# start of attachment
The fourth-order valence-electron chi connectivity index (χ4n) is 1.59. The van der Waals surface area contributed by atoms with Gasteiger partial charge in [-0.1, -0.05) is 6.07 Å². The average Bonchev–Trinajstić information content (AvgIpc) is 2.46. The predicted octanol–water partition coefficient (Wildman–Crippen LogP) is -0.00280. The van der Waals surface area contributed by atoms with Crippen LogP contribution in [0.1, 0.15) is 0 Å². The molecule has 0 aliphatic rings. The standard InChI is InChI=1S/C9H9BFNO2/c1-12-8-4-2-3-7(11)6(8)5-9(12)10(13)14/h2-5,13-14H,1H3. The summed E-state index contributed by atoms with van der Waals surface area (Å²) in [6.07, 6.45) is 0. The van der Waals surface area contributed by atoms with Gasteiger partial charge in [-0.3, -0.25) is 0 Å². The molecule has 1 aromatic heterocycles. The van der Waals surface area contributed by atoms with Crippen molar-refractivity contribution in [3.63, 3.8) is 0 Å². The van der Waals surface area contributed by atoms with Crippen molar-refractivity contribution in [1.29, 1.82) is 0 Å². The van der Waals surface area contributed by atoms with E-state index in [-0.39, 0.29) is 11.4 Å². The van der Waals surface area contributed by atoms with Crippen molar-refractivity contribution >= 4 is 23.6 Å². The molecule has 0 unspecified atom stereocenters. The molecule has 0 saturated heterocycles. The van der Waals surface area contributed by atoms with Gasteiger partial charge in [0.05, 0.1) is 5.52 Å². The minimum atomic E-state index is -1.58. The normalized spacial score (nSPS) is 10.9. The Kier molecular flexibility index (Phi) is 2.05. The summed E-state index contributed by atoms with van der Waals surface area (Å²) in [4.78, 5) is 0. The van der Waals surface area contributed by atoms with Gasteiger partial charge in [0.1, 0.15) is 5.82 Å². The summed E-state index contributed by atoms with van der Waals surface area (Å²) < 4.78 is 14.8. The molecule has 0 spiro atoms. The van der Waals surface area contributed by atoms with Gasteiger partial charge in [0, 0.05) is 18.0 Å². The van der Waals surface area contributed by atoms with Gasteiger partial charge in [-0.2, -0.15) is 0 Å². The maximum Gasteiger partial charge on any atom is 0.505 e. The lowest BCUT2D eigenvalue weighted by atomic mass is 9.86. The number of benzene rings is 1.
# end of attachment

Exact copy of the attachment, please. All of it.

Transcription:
The fourth-order valence-electron chi connectivity index (χ4n) is 1.59. The van der Waals surface area contributed by atoms with Gasteiger partial charge in [-0.1, -0.05) is 6.07 Å². The average Bonchev–Trinajstić information content (AvgIpc) is 2.46. The predicted octanol–water partition coefficient (Wildman–Crippen LogP) is -0.00280. The van der Waals surface area contributed by atoms with Crippen LogP contribution in [0.1, 0.15) is 0 Å². The molecule has 0 aliphatic rings. The standard InChI is InChI=1S/C9H9BFNO2/c1-12-8-4-2-3-7(11)6(8)5-9(12)10(13)14/h2-5,13-14H,1H3. The summed E-state index contributed by atoms with van der Waals surface area (Å²) in [6.07, 6.45) is 0. The van der Waals surface area contributed by atoms with Gasteiger partial charge in [-0.3, -0.25) is 0 Å². The molecule has 1 aromatic heterocycles. The van der Waals surface area contributed by atoms with Crippen molar-refractivity contribution in [3.63, 3.8) is 0 Å². The van der Waals surface area contributed by atoms with Crippen molar-refractivity contribution in [1.29, 1.82) is 0 Å². The van der Waals surface area contributed by atoms with E-state index in [-0.39, 0.29) is 11.4 Å². The van der Waals surface area contributed by atoms with Crippen molar-refractivity contribution >= 4 is 23.6 Å². The molecule has 0 unspecified atom stereocenters. The molecule has 0 saturated heterocycles. The van der Waals surface area contributed by atoms with Gasteiger partial charge in [0.05, 0.1) is 5.52 Å². The minimum atomic E-state index is -1.58. The normalized spacial score (nSPS) is 10.9. The Kier molecular flexibility index (Phi) is 2.05. The summed E-state index contributed by atoms with van der Waals surface area (Å²) in [4.78, 5) is 0. The van der Waals surface area contributed by atoms with Gasteiger partial charge in [0.1, 0.15) is 5.82 Å². The summed E-state index contributed by atoms with van der Waals surface area (Å²) < 4.78 is 14.8. The molecule has 0 spiro atoms. The van der Waals surface area contributed by atoms with Gasteiger partial charge in [0, 0.05) is 18.0 Å². The van der Waals surface area contributed by atoms with Gasteiger partial charge in [-0.2, -0.15) is 0 Å². The maximum Gasteiger partial charge on any atom is 0.505 e. The lowest BCUT2D eigenvalue weighted by atomic mass is 9.86. The number of benzene rings is 1.